How to Breakdown a Script

*DISCLAIMER: This post is specifically for short film scripts  

So, you have a finished script and you’re ready to make it into a film. Well, a script breakdown is the first step towards an effective pre-production. By breaking down a script, you can see every little element of the film and can start creating a plan shoot.

While it might seem like a daunting task to look at a script in such a technical way, a script breakdown is a necessary step to ensure that the production stays organized and the script is understood on a deeper level.

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After six short films, we are ready to share with you how to breakdown a script.

Step 1: Number Your Scenes

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Start off by going through the script and numbering each scene header. Most screenwriting softwares can do that for you but you can always write it yourself.

After you number each scene, you might want to combine two scenes into one number if the scenes are real short. Even though this is the standard way to number scenes, this is your film and you have the power to divide the scenes up however you want.

Step 2: Time and Divisions

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Next, you’ll need to divide each scene into 8ths (1/8). Why is this important? Well, the rule of thumb is that 1 script page equals roughly 1 minute of screen time (of course this varies due to special effects, stunts and dramatic action/dialogue).  To determine how long each scene is, you will want to break it down into 8ths. So, mark the page into 1/8th portions following the pattern, 1/8, 2/8, 3/8 and so on.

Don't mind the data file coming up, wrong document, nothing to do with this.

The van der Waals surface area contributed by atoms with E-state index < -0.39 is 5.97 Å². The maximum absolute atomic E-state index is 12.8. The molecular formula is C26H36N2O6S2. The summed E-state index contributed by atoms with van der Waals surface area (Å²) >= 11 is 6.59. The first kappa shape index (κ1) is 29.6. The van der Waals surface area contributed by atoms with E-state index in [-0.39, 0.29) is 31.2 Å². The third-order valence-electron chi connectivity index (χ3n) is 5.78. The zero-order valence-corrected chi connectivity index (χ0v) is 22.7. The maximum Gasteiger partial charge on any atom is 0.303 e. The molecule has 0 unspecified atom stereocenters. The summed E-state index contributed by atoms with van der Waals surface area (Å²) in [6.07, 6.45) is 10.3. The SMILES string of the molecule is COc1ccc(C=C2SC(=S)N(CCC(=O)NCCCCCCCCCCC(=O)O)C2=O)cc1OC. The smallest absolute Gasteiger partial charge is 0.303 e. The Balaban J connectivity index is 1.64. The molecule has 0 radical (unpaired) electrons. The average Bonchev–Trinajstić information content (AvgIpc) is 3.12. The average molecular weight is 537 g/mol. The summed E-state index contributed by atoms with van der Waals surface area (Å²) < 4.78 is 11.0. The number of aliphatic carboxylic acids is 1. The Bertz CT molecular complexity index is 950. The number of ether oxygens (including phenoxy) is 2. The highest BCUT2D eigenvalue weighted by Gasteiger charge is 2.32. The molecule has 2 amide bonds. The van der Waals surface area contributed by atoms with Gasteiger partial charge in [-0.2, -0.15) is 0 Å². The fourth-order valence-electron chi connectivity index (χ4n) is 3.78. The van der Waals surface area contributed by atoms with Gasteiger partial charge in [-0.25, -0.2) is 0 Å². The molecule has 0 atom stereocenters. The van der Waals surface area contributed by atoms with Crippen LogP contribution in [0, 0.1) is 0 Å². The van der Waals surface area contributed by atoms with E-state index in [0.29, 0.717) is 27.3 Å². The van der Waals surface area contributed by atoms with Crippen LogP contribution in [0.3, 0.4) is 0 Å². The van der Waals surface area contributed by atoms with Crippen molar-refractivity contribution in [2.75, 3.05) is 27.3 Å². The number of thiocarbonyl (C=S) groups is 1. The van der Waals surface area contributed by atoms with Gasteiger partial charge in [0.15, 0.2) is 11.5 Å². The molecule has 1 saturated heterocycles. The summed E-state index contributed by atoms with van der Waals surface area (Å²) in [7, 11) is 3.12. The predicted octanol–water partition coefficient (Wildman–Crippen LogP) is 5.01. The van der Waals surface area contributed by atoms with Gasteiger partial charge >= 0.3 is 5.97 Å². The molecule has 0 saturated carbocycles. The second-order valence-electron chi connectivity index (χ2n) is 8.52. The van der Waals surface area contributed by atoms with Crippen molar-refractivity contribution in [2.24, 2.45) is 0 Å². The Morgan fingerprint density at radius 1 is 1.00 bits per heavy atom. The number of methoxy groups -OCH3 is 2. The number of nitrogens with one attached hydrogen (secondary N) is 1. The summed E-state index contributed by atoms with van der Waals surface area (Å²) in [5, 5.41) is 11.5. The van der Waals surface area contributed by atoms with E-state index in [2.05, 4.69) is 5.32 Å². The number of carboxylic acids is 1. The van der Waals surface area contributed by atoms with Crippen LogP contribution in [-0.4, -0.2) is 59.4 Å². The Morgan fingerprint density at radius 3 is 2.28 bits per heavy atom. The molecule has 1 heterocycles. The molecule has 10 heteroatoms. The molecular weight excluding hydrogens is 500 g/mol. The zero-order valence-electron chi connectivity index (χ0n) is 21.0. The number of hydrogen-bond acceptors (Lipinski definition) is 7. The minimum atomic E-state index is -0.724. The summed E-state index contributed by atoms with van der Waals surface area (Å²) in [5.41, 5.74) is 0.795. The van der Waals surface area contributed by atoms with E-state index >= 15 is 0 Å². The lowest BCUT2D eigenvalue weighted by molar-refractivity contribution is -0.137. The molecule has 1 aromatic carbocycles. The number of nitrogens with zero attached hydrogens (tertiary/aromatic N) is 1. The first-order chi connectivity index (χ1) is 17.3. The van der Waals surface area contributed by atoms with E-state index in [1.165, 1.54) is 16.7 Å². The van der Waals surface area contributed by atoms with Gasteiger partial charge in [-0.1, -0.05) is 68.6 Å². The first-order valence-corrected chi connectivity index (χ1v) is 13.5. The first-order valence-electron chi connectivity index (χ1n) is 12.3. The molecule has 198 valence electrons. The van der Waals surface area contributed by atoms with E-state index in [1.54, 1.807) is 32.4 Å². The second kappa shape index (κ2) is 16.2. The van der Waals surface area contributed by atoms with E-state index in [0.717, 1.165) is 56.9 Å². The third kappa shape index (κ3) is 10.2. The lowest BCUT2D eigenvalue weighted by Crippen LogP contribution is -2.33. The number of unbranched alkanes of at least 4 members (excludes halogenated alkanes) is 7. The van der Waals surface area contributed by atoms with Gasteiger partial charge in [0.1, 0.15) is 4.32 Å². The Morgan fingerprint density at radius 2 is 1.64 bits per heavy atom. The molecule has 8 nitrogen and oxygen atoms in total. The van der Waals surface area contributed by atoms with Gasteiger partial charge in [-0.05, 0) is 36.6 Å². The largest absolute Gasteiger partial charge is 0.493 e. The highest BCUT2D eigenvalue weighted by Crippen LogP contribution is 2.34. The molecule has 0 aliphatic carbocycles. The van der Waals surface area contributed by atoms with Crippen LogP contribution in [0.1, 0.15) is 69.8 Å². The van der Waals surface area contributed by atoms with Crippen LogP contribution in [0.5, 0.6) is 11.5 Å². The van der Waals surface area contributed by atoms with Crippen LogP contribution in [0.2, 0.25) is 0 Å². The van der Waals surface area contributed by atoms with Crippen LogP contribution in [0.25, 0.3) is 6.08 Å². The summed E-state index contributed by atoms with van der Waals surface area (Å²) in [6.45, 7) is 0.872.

Once a script is divided into 8ths, each 8th equals 1 inch of the page. This is important because it helps determine the length of a scene. For example, if a scene is 6/8ths, that translates into 6 inches out of 1 full script page. In screen time, that is estimated to be a little over half a minute.

If you are uncertain about doing this by hand, there are softwares such as Final Draft that can format the script for you. As long as you understand the concept of the 1/8th division, you’re good.

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Tips for breaking down in 1/8ths:

a. Identify the first scene
b. Draw a line where it ends and assign it a number
c. Mark 1/8th of a page indicating how much of the page it takes up

Step 3: Markers and Highlighters

Time to really deconstruct your script. This is where you get to mark elements of the scene and create a color code. This is the color code we use:

Orange: Cast
Purple: Stunts
Yellow: Extras
Pink: Props
Green: Sound Effects/Music
Underline: Wardrobe
Asterisk*: Make-up/Hair

Your script should be very colorful like this:

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Step 4: Breakdown Sheets and Notes

A breakdown sheet is a special list of information for each scene of the film. This information lets you explore every detail that occurs in each scene.

Each sheet should contain the following information:

  • Scene Name and Number
  • Location Name and Number
  • Number of Breakdown Sheet
  • Page Count (This is where the page 8ths comes in)
  • Day or Night
  • Interior or Exterior
  • Characters Names and Numbers
  • Number of Extras
  • Special Notes: Animals, Vehicles, Music, Effects or Special Equipment

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The next step is to take the marked elements of the script and write them down on the breakdown sheet. These are necessary when it comes to scheduling. Once you schedule which scenes to film, the breakdown sheet will tell you exactly what you need and what elements to plan for like stunts, props, and extras. It’s going to look like this:

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Now, you have a really colorful and marked script along with a few sheets of scene breakdowns. With this information, you will be well equipped for scheduling and are on your way to an organized production.

 

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